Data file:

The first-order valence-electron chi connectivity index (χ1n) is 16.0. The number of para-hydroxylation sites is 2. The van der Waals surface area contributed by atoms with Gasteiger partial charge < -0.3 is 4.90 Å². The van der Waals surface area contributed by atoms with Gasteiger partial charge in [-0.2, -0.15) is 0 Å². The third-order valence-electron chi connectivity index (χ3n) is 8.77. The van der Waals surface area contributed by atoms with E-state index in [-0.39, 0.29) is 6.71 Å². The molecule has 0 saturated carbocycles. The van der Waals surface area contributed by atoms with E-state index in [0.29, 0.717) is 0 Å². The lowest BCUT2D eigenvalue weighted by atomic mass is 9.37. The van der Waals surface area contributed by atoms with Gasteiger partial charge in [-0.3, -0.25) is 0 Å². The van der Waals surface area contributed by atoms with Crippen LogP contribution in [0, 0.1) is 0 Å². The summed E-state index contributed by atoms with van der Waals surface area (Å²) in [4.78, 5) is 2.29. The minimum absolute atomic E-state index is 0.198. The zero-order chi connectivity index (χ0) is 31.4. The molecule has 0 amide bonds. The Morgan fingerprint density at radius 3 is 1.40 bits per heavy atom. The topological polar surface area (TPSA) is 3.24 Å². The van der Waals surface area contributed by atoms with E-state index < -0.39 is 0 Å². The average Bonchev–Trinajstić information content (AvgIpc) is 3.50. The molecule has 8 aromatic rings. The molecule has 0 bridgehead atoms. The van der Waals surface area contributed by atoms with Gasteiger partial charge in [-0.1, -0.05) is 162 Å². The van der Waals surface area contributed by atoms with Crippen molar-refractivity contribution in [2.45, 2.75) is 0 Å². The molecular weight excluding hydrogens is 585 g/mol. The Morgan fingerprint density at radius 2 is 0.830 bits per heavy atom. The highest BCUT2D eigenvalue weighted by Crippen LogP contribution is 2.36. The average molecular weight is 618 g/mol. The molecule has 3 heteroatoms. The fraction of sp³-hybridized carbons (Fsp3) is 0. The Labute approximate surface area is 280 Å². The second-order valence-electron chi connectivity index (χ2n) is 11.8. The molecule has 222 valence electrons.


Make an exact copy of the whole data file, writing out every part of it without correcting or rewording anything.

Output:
The first-order valence-electron chi connectivity index (χ1n) is 16.0. The number of para-hydroxylation sites is 2. The van der Waals surface area contributed by atoms with Gasteiger partial charge < -0.3 is 4.90 Å². The van der Waals surface area contributed by atoms with Gasteiger partial charge in [-0.2, -0.15) is 0 Å². The third-order valence-electron chi connectivity index (χ3n) is 8.77. The van der Waals surface area contributed by atoms with E-state index in [-0.39, 0.29) is 6.71 Å². The molecule has 0 saturated carbocycles. The van der Waals surface area contributed by atoms with E-state index in [0.29, 0.717) is 0 Å². The lowest BCUT2D eigenvalue weighted by atomic mass is 9.37. The van der Waals surface area contributed by atoms with Gasteiger partial charge in [-0.3, -0.25) is 0 Å². The van der Waals surface area contributed by atoms with Crippen LogP contribution in [0, 0.1) is 0 Å². The summed E-state index contributed by atoms with van der Waals surface area (Å²) in [4.78, 5) is 2.29. The minimum absolute atomic E-state index is 0.198. The zero-order chi connectivity index (χ0) is 31.4. The molecule has 0 amide bonds. The Morgan fingerprint density at radius 3 is 1.40 bits per heavy atom. The topological polar surface area (TPSA) is 3.24 Å². The van der Waals surface area contributed by atoms with E-state index < -0.39 is 0 Å². The average Bonchev–Trinajstić information content (AvgIpc) is 3.50. The molecule has 8 aromatic rings. The molecule has 0 bridgehead atoms. The van der Waals surface area contributed by atoms with Gasteiger partial charge in [-0.1, -0.05) is 162 Å². The van der Waals surface area contributed by atoms with Crippen molar-refractivity contribution in [2.45, 2.75) is 0 Å². The molecular weight excluding hydrogens is 585 g/mol. The Morgan fingerprint density at radius 2 is 0.830 bits per heavy atom. The highest BCUT2D eigenvalue weighted by Crippen LogP contribution is 2.36. The average molecular weight is 618 g/mol. The molecule has 3 heteroatoms. The fraction of sp³-hybridized carbons (Fsp3) is 0. The Labute approximate surface area is 280 Å². The second-order valence-electron chi connectivity index (χ2n) is 11.8. The molecule has 222 valence electrons.